To hone his skills and stay relevant in the broadcasting world, he did anything and everything. He has covered matches in makeshift commentary boxes in Hyderabad, written for several newspapers, transitioned to radio, become the face of cricket during live television, conducted quiz shows, talked about mental health, given inspirational speeches to the next generation, written books, interviewed the CEO of Google, Sundar Pichai, and has done a heck of a lot more. Bhogle’s multilingual background aided in his evolution as a broadcaster. He wrote magazine columns in Marathi, took broadcasting assignments in English, interviewed in Hindi, and joked in Hyderabadi.
Throughout his career, he has interviewed Sir Garfield Sobers, heard memorable stories from another great Indian commentator, AFS Talyarkhan, and possibly most importantly, covered the career of Sachin Tendulkar.
The Voice That Propelled Sachin Tendulkar
An article on Harsha Bhogle is incomplete without a mention of Sachin Ramesh Tendulkar.
Even Ian Bishop took a step aside when Harsha concluded one of the great careers in one of the legendary segments of cricket commentary.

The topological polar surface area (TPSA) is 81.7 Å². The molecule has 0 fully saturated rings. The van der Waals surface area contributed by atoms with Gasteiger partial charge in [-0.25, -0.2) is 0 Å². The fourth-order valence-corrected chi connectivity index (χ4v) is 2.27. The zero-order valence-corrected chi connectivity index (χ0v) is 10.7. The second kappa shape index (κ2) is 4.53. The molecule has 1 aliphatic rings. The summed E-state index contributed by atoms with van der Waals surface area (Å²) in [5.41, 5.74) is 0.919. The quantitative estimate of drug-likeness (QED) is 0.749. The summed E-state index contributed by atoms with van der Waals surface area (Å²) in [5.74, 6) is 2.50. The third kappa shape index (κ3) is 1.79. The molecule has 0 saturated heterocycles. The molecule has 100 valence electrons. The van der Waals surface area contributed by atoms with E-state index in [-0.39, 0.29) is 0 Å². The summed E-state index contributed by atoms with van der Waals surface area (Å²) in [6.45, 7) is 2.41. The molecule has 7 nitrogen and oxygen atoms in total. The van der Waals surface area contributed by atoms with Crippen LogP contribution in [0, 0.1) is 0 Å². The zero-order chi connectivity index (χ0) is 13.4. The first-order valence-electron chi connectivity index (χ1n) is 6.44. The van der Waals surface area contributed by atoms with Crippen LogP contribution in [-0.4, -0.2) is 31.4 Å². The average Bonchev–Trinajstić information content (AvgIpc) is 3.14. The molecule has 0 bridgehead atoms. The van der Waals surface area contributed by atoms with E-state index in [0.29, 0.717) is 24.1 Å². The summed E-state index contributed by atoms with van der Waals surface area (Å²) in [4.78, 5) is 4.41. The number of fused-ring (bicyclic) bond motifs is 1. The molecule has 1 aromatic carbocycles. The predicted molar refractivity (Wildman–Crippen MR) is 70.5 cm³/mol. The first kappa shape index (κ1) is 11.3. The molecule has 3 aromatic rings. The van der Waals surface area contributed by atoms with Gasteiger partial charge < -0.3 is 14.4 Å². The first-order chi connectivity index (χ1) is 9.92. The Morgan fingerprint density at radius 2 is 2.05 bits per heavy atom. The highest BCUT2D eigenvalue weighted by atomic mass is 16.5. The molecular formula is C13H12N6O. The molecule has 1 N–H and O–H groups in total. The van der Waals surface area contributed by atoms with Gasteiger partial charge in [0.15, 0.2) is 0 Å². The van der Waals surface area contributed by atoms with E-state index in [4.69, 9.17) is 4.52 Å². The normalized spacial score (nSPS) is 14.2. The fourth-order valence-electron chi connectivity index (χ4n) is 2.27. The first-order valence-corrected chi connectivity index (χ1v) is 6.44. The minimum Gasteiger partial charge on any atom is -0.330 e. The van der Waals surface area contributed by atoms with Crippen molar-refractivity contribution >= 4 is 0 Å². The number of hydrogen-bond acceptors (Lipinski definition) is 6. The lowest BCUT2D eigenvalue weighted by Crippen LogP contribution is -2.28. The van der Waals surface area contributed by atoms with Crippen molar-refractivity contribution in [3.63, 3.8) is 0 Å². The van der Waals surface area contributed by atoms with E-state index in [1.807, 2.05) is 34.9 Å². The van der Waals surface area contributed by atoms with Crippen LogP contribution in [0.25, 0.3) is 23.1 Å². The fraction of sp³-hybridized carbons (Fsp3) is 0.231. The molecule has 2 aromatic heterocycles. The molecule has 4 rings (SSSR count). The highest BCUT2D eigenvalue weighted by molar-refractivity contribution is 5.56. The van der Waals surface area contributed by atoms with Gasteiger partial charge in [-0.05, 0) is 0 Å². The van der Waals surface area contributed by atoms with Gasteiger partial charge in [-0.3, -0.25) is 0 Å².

“This is an indicator what one man meant to a nation. With Tendulkar, it was not just cricket…He’s been a good man, apart from being a great cricketer, Tendulkar…Tendulkar meant to India more than just the numbers. It’s as if Tendulkar was born to be great and everyone just looked after him. Everyone in Indian cricket, in Mumbai cricket, looked after him. Everyone will have their own Tendulkar story to tell…Those 22 yards made that little boy from Bandra the legend that he became.
Without the voice of Bhogle, Sachin’s shots might not have been heard around the world.
What Characteristics Makes Harsha Bhogle Good?
Bhogle often says that for broadcasting metrics, “Chappell is my guru for work ethic.”
He prepares for each interview, writes down notes, talks to Simon Taufel to understand the rulebook, and draws from the wisdom of other cricketers to understand how to analyze techniques and read the pitch conditions.